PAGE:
When polled on immigration proposals, respondents were essentially evenly divided on the issue of “sanctuary cities,” with 39 percent in favor of a bill preventing state and local police from participating in U.S. Immigration and Customs Enforcement (ICE) investigations or raids, and 38 percent opposed to such a bill. Regarding “birthright citizenship,” however, respondents were overwhelmingly opposed to a hypothetical bill that would prevent children born in the U.S. to non-citizen or unauthorized immigrant parents being automatically granted U.S. citizenship. Forty-five percent of those surveyed strongly opposed the idea of ending birthright citizenship – with an additional 9 percent somewhat opposing – while only 34 percent of respondents either strongly or somewhat supported the idea.
“On the issue of immigration, there is a clear generational divide as the oldest residents of the Commonwealth emerge among the most ardent supporters of anti-immigration policies, while the youngest generation overwhelmingly supports pro-immigration policies,” Nteta says. “Bay State Republicans and conservatives are clearly in step with President Trump’s positions on illegal immigration as large majorities of these groups express support for an end to birthright citizenship and oppose the creation of sanctuary cities.”
“There’s also a gender gap on immigration, with women taking a less punitive approach,” La Raja adds. “Women are more likely to be uncomfortable with the local or state police cooperating in searches and raids with ICE, and they overwhelmingly oppose ending birthright citizenship.”
Asked about the quality of public transportation in Massachusetts, 47 percent of voters said that Amtrak has excellent or good service, followed by the commuter rail and buses at 37 and 36 percent, respectively. Only 15 percent viewed Amtrak service as poor or very poor, while 24 percent and 21 percent held negative views of commuter rail and bus service, respectively. The “T,” however, had overall negative views among those surveyed – 35 percent believed the MBTA’s trolley and subway service in metro Boston is poor or very poor, while 25 percent said it is good and only 3 percent said the service is excellent.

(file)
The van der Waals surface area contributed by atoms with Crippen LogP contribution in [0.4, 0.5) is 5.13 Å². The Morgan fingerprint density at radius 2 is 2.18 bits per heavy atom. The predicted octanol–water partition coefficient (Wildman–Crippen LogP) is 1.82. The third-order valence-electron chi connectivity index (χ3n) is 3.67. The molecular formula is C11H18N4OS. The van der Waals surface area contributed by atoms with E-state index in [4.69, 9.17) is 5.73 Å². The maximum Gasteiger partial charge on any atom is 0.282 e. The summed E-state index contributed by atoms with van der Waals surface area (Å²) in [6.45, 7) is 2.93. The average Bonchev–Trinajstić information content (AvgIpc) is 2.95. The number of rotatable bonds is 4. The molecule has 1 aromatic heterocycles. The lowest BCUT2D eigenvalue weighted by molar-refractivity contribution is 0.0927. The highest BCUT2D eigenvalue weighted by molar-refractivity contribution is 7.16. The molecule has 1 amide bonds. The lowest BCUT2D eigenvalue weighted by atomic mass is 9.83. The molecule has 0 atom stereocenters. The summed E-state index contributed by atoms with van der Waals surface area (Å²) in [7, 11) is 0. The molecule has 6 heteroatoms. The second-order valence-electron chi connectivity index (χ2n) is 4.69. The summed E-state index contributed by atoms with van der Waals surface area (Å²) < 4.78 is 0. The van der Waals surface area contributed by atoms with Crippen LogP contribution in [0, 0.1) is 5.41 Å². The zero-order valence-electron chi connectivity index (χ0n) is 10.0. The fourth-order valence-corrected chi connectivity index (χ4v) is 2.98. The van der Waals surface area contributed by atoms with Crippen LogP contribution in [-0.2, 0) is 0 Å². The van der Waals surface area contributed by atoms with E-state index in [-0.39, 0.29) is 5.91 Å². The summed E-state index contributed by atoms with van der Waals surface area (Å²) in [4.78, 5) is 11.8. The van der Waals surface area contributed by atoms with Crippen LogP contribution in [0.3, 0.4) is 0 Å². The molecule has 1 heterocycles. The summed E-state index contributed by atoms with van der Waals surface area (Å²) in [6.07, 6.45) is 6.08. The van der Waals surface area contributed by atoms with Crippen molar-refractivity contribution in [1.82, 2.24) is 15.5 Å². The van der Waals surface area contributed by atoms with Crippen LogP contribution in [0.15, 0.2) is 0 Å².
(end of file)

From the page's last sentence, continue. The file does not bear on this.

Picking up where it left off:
“The MBTA’s long history of delays, breakdowns and fiscal mismanagement is reflected in the high levels of dissatisfaction with the service as 35 percent of voters rate the quality of MBTA service as poor, by far the most negative rating of public transportation options that we uncover,” Nteta says. “While most of the state’s residents are less than enthusiastic about their public transportation options, African Americans are the one group that consistently views the state’s public transportation in a positive light.”
Those surveyed were also asked to name the most important issues facing Massachusetts. “Massachusetts voters don’t want the culture wars,” La Raja says. “When we ask them to name the most important issues facing the state, they talk about bread-and-butter issues that touch their everyday lives: housing, healthcare, taxes, infrastructure and education.”
“The recent success of the state’s economy has led to a corresponding housing crisis,” Nteta adds. “It is becoming more and more difficult to find affordable housing in the state, and the Commonwealth’s voters view this as a problem that demands a solution.”
The UMass Poll, conducted online by YouGov Nov. 7-14, has a margin of error of 4.1 percent among registered voters. It included 796 respondents, of which 750 registered Massachusetts voters were assembled into the final dataset. Founded in 2010, UMass Poll has provided political polling for Massachusetts, New Hampshire and national races.
Additional results will be released this week looking at early views of Massachusetts voters have toward 2020 potential presidential candidates.
Topline results for the poll are available for download .
Crosstabs for the poll are available for download .